Coral reefs are expansive galleries of all the various survival strategies animals have developed in the constant struggle of eat or be eaten. Elaborate camouflage makes some animals almost invisible. Narrow, streamlined bodies and powerful fins allow some fish to dart off at the slightest hint of danger. A few species, however, have taken a more entrepreneurial approach to life on the reef. The little, industrious fish of the genus Labroides are collectively known as cleaner wrasse.
The most widespread and well-known species is the bluestreak cleaner wrasse (Labroides dimidiatus). Rather than hide or run away from larger fish, the cleaner wrasse actually welcomes these fearsome predators and takes advantage of an amazing mutualistic relationship.
Pairs or small groups of cleaner wrasse set up stations on the reef, where larger fish can come for a thorough cleaning. Somewhere between a carwash and a spa, these cleaning stations rid the large fish of parasites and provide the little cleaner wrasse with an easy meal. That deal is sweetened even further for the cleaner wrasse by the fact that potential predators are deterred by the presence of the big, intimidating fish being cleaned.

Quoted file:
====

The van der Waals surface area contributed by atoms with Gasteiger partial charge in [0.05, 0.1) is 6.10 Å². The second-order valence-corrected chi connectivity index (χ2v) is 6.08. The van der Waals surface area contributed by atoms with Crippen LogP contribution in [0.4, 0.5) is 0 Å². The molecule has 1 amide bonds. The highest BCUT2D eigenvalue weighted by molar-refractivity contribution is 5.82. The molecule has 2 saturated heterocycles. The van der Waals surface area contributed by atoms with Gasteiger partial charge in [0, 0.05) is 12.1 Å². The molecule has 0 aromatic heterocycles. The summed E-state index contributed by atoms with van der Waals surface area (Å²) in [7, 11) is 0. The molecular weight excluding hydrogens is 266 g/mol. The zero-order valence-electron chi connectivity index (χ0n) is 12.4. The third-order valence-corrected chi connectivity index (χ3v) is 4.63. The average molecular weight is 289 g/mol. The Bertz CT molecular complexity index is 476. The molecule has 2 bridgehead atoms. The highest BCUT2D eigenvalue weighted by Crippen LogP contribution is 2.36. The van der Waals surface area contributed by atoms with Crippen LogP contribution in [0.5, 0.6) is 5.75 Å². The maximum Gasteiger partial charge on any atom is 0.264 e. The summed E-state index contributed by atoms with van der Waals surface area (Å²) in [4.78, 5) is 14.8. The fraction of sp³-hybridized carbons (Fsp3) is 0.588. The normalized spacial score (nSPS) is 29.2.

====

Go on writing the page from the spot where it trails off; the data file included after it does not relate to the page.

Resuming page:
This relationship is so intimate and trusting that cleaner wrasse even swim into their clients’ open mouths to clean their teeth. Such a powerful bond between species is not without its ceremonies. When a big fish arrives to be cleaned, the cleaner wrasse does a special sort of dance, flicking the back half of its body up and down. Juveniles have even been known to display this behavior towards approaching divers.
There are five species of cleaner wrasse, with variations in coloration, but they all have similar body shapes and livelihoods. The bluestreak cleaner wrasse lives in coral-rich reefs from the Red Sea and East Africa to the South Pacific and up to Japan. This species is easily recognized by the dark stripe that runs from its mouth, through its eye, all the way to the tip of its tail. The “bluestreak” refers to the bright electric blue lines on top and bottom of its rear half.
Cleaner wrasse represent a fascinating and beautiful example of interspecies cooperation, so if you get the chance to see one of these dermatologist/dentist fish at work, don’t pass it up.
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